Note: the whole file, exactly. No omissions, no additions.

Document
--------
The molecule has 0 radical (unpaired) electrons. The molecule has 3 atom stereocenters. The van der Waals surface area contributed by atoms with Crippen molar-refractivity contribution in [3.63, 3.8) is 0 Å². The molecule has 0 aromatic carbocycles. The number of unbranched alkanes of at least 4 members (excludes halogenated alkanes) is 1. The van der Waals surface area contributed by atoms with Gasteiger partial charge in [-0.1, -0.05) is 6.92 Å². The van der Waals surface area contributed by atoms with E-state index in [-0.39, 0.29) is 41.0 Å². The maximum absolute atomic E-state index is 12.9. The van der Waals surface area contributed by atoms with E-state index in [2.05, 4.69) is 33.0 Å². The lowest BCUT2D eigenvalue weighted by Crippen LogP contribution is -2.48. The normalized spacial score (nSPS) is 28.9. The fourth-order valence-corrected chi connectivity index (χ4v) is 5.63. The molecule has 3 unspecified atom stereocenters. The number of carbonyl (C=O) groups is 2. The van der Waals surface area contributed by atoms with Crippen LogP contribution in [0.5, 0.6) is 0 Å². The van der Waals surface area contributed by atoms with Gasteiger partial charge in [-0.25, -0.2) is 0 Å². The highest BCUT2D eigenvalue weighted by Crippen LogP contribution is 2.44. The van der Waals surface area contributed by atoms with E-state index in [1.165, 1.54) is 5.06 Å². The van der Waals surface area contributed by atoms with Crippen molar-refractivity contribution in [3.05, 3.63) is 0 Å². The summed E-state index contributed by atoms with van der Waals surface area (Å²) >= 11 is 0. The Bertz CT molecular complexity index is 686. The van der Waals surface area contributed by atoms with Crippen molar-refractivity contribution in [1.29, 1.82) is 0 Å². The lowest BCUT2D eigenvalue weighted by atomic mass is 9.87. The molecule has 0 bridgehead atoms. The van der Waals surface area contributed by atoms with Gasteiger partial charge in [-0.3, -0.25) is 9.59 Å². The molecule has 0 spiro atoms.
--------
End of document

The molecule has 0 radical (unpaired) electrons. The molecule has 3 atom stereocenters. The van der Waals surface area contributed by atoms with Crippen molar-refractivity contribution in [3.63, 3.8) is 0 Å². The molecule has 0 aromatic carbocycles. The number of unbranched alkanes of at least 4 members (excludes halogenated alkanes) is 1. The van der Waals surface area contributed by atoms with Gasteiger partial charge in [-0.1, -0.05) is 6.92 Å². The van der Waals surface area contributed by atoms with E-state index in [-0.39, 0.29) is 41.0 Å². The maximum absolute atomic E-state index is 12.9. The van der Waals surface area contributed by atoms with E-state index in [2.05, 4.69) is 33.0 Å². The lowest BCUT2D eigenvalue weighted by Crippen LogP contribution is -2.48. The normalized spacial score (nSPS) is 28.9. The fourth-order valence-corrected chi connectivity index (χ4v) is 5.63. The molecule has 3 unspecified atom stereocenters. The number of carbonyl (C=O) groups is 2. The van der Waals surface area contributed by atoms with Crippen LogP contribution in [0.5, 0.6) is 0 Å². The van der Waals surface area contributed by atoms with Gasteiger partial charge in [-0.25, -0.2) is 0 Å². The highest BCUT2D eigenvalue weighted by Crippen LogP contribution is 2.44. The van der Waals surface area contributed by atoms with E-state index in [1.165, 1.54) is 5.06 Å². The van der Waals surface area contributed by atoms with Crippen molar-refractivity contribution in [3.05, 3.63) is 0 Å². The summed E-state index contributed by atoms with van der Waals surface area (Å²) >= 11 is 0. The Bertz CT molecular complexity index is 686. The van der Waals surface area contributed by atoms with Crippen molar-refractivity contribution in [1.29, 1.82) is 0 Å². The lowest BCUT2D eigenvalue weighted by atomic mass is 9.87. The molecule has 0 bridgehead atoms. The van der Waals surface area contributed by atoms with Gasteiger partial charge in [-0.3, -0.25) is 9.59 Å². The molecule has 0 spiro atoms.